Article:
Kathryn Corbin’s pieces in the sales gallery at EuroSynergy had usual touches – epoxy sculpted findings (for strength), tube beads with windows, heavily textured beads made of white polymer and colored only with pastels and crayons. Her pieces have a mysterious depth and complexity.
The tube beads are rolled (not extruded) to emphasize their handmade quality. The window in the larger diameter tube reveals another bead underneath (click to see the details on the blue beads below). Recently Kathryn added a gauzy nude portrait brooch (pastel again) that floats on a sharp geometric base.
It was great fun to pal around with Kathryn who’s from Massachusetts and speaks French. She’s not very flashy online. You have to prowl around in Facebook to discover her treasures.
The Challenge exercises tackled by participants at EuroSynergy in Bordeaux netted some of the most exciting developments at the 2016 conference.
French scientist/artist Agnes Dettai shares her exciting 3D challenge research in a post that may mystify you. Using water soluble clay (PlayDoh) as a resist and limiting herself to one bake, she creates polymer forms that look impossible to construct.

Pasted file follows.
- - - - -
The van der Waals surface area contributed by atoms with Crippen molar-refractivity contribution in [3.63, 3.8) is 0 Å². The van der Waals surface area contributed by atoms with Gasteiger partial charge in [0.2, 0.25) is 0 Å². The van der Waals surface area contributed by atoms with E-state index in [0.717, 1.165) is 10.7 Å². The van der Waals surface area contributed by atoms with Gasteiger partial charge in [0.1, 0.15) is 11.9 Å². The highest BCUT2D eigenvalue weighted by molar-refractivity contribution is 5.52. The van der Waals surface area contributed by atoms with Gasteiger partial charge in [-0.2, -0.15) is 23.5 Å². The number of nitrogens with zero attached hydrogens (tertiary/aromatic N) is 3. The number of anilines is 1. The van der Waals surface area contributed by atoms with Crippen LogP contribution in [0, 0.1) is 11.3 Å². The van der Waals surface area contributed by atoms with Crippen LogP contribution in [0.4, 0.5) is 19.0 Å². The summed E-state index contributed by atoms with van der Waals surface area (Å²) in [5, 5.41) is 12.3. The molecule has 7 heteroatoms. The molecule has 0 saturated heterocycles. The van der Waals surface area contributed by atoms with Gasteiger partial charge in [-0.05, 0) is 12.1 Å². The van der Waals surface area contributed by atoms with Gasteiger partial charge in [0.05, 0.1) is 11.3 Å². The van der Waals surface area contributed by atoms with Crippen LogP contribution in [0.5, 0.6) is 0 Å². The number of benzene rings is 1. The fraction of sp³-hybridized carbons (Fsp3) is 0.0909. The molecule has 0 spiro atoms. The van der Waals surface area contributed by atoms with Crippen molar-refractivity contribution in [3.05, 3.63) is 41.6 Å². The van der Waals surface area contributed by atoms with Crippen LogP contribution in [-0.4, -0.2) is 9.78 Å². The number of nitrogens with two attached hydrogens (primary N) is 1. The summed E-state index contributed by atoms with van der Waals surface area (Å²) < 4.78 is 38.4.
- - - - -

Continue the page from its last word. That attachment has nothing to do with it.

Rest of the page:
Working with hollow forms and negative spaces has long intrigued her. Examine her results on Flickr. Agnes asks only that you share your further 3D exploits and discoveries with her.
Here are some of her pod form ready for a 2-hour baking. Once cured, the water soluble parts (purple) are washed away. Read about Agnes’ successes and failures along the way and add your own ideas to the challenge.
There’s no time to browse for a post so I grabbed this favorite from the suitcase I was packing. Maggie Maggio’s circle necklace from several years ago is my must-have for the trip to France.
The thick blue/grays/green disks and slivers, all in her signature watercolor washes, are easy to wear. I love its sleek graphic quality. Each side is a different color and the effect is very architectural. Maggie was trained as an architect and it shows. She’s about to launch a whole new way of exploring color that you can sample on her site.
Maggie lives in Portland, Oregon but her parents live only a few miles from me so she comes to my town often and we’ve become close as we crossed paths over the years. She’s my roommate in Bordeaux.
Pondering my polymer jewels slowed my packing significantly as I picked favorites from the collection I’ve amassed. After a few years meeting online and traveling you’ll be surprised at the wonderful stories, characters and memories you’ll collect. That’s a big part of what polymer art is about.